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# Cluster analysis

This modifier decomposes the particles into disconnected groups (so-called clusters) based on the selected neighboring criterion. The neighboring criterion can be distance-based (cutoff range) or topology-based (bond network).

A *cluster* is defined as a set of connected particles, each of which is within the (indirect) reach of the other particles
in the same cluster. Thus, any two particles from the same cluster are connected by a
continuous path consisting of steps that fulfill the selected neighboring criterion.
Conversely, two particles will belong to different clusters if
there is no such continuous path connecting the two particles on the neighbor graph.

## Connectivity criterion

You can choose between two clustering modes: In case of the distance-based mode, two particles are considered connected if they are within a specified proximity range of each other. In case of the bond-based mode, two particles are considered connected if there exists a bond between them. Note that particles not connected to any other particle will each form a single-particle cluster by itself.

## Cluster numbering

The clusters identified by the modifier are given numeric identifiers ranging from 1 to *N*, the total number of clusters.
The algorithm assigns each input particle to one of these clusters and outputs this information as a new particle property named `Cluster`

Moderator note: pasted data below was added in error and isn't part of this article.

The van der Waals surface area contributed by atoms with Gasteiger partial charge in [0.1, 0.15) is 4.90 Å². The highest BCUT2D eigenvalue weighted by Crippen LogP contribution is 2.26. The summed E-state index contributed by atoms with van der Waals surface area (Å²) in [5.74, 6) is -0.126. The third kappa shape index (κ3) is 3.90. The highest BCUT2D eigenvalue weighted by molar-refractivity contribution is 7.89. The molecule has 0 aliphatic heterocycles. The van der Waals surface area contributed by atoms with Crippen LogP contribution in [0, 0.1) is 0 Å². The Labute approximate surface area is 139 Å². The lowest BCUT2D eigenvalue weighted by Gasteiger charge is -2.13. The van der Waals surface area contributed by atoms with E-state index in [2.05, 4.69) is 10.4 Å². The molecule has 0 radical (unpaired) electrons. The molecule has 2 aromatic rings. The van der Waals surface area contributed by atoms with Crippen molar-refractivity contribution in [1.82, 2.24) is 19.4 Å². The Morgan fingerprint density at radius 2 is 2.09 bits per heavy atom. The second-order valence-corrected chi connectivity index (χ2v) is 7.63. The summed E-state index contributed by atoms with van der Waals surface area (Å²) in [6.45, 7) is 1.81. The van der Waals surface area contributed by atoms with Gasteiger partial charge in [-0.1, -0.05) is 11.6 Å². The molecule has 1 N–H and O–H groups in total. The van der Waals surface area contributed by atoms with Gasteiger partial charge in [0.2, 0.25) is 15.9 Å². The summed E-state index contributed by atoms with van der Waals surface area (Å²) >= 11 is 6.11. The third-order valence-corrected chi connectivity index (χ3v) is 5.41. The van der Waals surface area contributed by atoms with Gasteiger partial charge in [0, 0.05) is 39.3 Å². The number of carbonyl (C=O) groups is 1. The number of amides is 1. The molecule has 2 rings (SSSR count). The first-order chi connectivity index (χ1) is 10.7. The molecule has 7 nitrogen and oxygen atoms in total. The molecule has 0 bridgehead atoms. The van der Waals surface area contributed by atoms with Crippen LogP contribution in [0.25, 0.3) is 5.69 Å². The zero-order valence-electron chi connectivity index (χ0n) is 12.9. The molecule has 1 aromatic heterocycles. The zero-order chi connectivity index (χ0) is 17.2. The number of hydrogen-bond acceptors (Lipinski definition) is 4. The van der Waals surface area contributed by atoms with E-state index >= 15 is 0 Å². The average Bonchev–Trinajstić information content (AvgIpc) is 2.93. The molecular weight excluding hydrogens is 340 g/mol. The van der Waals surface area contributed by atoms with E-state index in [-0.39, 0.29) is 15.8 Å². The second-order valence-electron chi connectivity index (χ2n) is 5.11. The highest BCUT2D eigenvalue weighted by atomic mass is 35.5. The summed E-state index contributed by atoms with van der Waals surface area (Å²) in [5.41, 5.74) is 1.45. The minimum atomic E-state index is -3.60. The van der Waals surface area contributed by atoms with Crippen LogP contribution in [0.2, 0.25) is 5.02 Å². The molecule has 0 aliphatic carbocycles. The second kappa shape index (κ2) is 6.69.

.
Note that the ordering of clusters is arbitrary by default and will generally depend on the storage order of the input particles.
You can, however, activate the option Sort clusters by size to request the sorting of cluster IDs by descending particle count.
This option guarantees that the first cluster (ID 1) will be the largest one in the system, i.e. the one containing the most particles.

## Calculation of centers of mass

The modifier provides an option to compute the center of mass of each cluster. The center coordinates will be output as an additional column
of the clusters table (see below). Finite clusters that are disrupted by periodic cell boundaries are handled correctly (using the *minimum image convention* if necessary).
However, if a cluster is infinite in the sense that it reconnects to itself through a periodic cell boundary, then the computation results will be undefined.

The algorithm uses particle masses as weights when calculating the center of mass of a cluster.
The mass information will be taken from the `Mass`

property of individual particles (if present) or
from the mass parameter of the particle types.

Note

If neither the `Mass`

particle property is present nor mass values have been specified for at least some of the particle types,
then the algorithm uses uniform weights in the computation for all particles.

## Calculation of gyration radius and gyration tensor

The modifier can optionally compute the radius of gyration of each cluster as well as its gyration tensor. Both quantities will appear as additional columns in the generated table of clusters.

The symmetric gyration tensor has six independent components: `xx`

, `yy`

, `zz`

, `xy`

, `xz`

, `yz`

(in simulation units of length squared).
The output data table is found in the data inspector panel: